This morning I had my PICC line inserted. A doctor first attempted to use the same PICC vein used last year but after two attempts he said there was too much resistance and we needed to find another vein. So he moved to the cephatic vein which is located more to the front of my upper arm. That one went in like a breeze. Besides the needle for the freezing … I really didn’t feel a thing.

After changing back into my street clothes, the nurse wheeled me to Daycare for my Vinorelbine infusion. The actual infusion was only about ten minutes but between that, the flush and the liter of saline, I was outta there in just over an hour.

My chemo cycle is a little bit different this time too. It’s still a three week cycle but with treatments on two of the weeks and one week off... nothing like changing things up a bit.

Overall, I’m feeling fine … a bit woozy as I was getting the chemo but really nothing to complain about. I go in tomorrow for a dressing change on the PICC line just to make sure everything is fine … after that it will be weekly changes.

Today’s Oncologist Visit

Thursday, May 20, 2010

During last month’s visit my Onc said options were limited for treating the new growth on my liver. My choices were the study drug TK1258 or Vinorelbine (Naveltine). Because I don’t qualify for the study drug ... Vinorelbine is it.

Back then I didn’t have the courage to ask the Onc what he meant by… limited options.

Today I asked the question. How many options do I have left? He said if Vinorelbine fails, I will be put on compassionate care. 

I asked if I could try DCA and he said he would look into it.

Guest Blogger: Kiki Kaboom

Spring 2010 is here and that means one thing in the world of burlesque, The London Burlesque Festival. So we asked one of our previous performers who was a major part of the festival, Kiki Kaboom to keep a little journal for us. The chavvy, geek to freak star and winner of the Best Newcomer Award at last year's festival, gave us this.

Bumped by a one-legged man from Iraq

I had a slightly inauspicious start to the London Burlesque Week 2010. Picture this: 11am at the Cafe de Paris, Tuesday 20th April 2010. I’m in full hair and make-up, having cycled from Brick Lane to Piccadilly Circus in costume. (One of the many great things about living in this city is that no one bats an eyelid). Slightly bleary-eyed since going into burlesque full-time, rising before midday is anathema to me - we waited for London Tonight’s news team to come and film us for their evening edition. But the best-laid plans cannot compete with servicemen returning from the front-line, running marathons for charity. And neither should we. We get bumped. Hey ho, I said to the Halo PR girls as I got back on my bike. It’s fair enough - all we’ve got are tits and glitter....

Norwegian Fan Clubs

Fast forward six hours and I’m back at the Cafe de Paris for the Red Carpet Rollout. It’s tits, glitter and then some. The buzz is infectious. Volcanic ash cloud or not, it seems everyone who’s anyone is here, from movers and shakers of the international burlesque scene, to Chaz Royal and Beeby Rose, the new power couple of burlesque. Press and photographers mill about, mingling with the performers, taking shots and soundbites. As Best Newcomer (London Solo) LBW 2009, and having had a pretty damn good year since, I have a unique press-worthy angle on the proceedings, and am interviewed by several publications. It’s great fun. I consider making my tales of 2009 more and more wildly exaggerated – I perform on a floating stage for Saudi Royal Family. Yes, I have a registered fan club in Norway. No, I never wear the same knickers more than once. But I restrain myself and smile (smoulder? pout? gurn?) for the cameras.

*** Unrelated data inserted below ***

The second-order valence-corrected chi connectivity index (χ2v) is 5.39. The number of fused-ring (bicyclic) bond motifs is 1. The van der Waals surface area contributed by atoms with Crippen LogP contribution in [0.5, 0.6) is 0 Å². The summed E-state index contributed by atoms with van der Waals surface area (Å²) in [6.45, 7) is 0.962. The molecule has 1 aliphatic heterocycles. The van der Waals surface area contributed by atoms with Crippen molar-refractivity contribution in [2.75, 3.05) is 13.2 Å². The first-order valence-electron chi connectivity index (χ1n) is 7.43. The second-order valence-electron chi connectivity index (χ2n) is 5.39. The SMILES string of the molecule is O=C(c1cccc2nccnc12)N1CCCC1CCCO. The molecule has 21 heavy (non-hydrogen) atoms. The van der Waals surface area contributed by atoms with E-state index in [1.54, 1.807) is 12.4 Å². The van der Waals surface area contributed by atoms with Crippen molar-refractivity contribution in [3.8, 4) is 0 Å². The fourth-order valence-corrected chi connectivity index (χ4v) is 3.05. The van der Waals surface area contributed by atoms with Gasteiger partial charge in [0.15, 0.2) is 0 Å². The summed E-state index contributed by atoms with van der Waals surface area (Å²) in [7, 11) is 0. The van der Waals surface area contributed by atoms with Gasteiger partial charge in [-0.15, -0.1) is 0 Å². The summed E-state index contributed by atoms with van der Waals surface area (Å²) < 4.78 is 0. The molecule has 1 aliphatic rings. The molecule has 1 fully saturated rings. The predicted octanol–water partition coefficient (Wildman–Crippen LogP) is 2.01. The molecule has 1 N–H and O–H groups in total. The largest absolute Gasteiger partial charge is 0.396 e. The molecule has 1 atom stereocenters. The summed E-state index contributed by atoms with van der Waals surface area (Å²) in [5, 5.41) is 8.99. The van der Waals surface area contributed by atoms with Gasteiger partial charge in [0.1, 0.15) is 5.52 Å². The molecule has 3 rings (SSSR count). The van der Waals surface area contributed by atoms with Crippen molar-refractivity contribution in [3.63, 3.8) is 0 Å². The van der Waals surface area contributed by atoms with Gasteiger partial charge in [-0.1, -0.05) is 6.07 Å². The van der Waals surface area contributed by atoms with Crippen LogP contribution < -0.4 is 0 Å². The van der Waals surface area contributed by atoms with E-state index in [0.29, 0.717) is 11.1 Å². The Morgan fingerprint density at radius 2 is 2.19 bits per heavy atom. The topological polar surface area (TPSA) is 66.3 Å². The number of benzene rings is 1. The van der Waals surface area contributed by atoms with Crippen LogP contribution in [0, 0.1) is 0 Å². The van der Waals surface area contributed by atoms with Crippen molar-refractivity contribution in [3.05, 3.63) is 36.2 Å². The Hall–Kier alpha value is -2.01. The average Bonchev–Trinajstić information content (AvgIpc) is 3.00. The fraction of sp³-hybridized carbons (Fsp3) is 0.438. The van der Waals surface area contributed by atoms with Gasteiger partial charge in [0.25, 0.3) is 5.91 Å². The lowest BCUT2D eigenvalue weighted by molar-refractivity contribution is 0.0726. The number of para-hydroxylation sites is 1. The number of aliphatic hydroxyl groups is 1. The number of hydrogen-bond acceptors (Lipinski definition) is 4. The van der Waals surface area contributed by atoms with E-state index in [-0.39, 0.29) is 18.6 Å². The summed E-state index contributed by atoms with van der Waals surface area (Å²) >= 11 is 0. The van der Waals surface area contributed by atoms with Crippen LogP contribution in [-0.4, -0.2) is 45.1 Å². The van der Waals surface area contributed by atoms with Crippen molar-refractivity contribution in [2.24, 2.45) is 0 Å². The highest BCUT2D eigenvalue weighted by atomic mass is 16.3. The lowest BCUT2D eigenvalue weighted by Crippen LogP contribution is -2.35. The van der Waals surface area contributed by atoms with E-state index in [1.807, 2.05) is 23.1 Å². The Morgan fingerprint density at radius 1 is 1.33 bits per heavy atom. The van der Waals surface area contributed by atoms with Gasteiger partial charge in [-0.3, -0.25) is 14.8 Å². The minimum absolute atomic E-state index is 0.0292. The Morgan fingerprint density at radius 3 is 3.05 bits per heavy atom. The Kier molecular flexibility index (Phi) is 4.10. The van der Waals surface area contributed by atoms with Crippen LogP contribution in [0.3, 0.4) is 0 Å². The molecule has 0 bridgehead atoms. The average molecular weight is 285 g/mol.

Nice To Meet You Guv’nor

Cafe de Paris is a gorgeous venue, and the surroundings are appropriately decadent for such a celebratory opening showcase. Backstage is teeming, but the atmosphere is warm, convivial, if slightly frenetic. I am only there for the Red Carpet Rollout portion of the evening, and am looking forward to that rarest of occasions for me – actually watching a burlesque show rather than participating in one. Sean Mooney, ever-calm stage manager of the proceedings, manages to get 25 chattering burlesque performers to wait patiently in line in alphabetical order, the most impressive yet most unsung feat of the festival. I am sandwiched between Fifi Fatale and Lady Beau Peep. In front of me is Chrys Columbine, a vision in pink and black. To my right, Equador the Wizard is grappling with his perennial costume dilemma - to turban or not to turban. I hear a gratifying cheer emanate from the audience as the fabulous Ivy Paige announces me. Trying to look simultaneously pleased but not pleased with myself (failed), I walk onto the stage to soak up the applause, and this is when I wished I had thought more about what I was doing. Instead of posing, waving, ANYTHING, I do an unfathomable bob-like curtsy, like a Dickensian orphan meeting the Queen. Completely nonplussed, I scuttle down the red carpet to the blue room at the back. I’m sorry, but the Americans are SO much better at this sort of thing than the Brits.

Stockings Vs Tights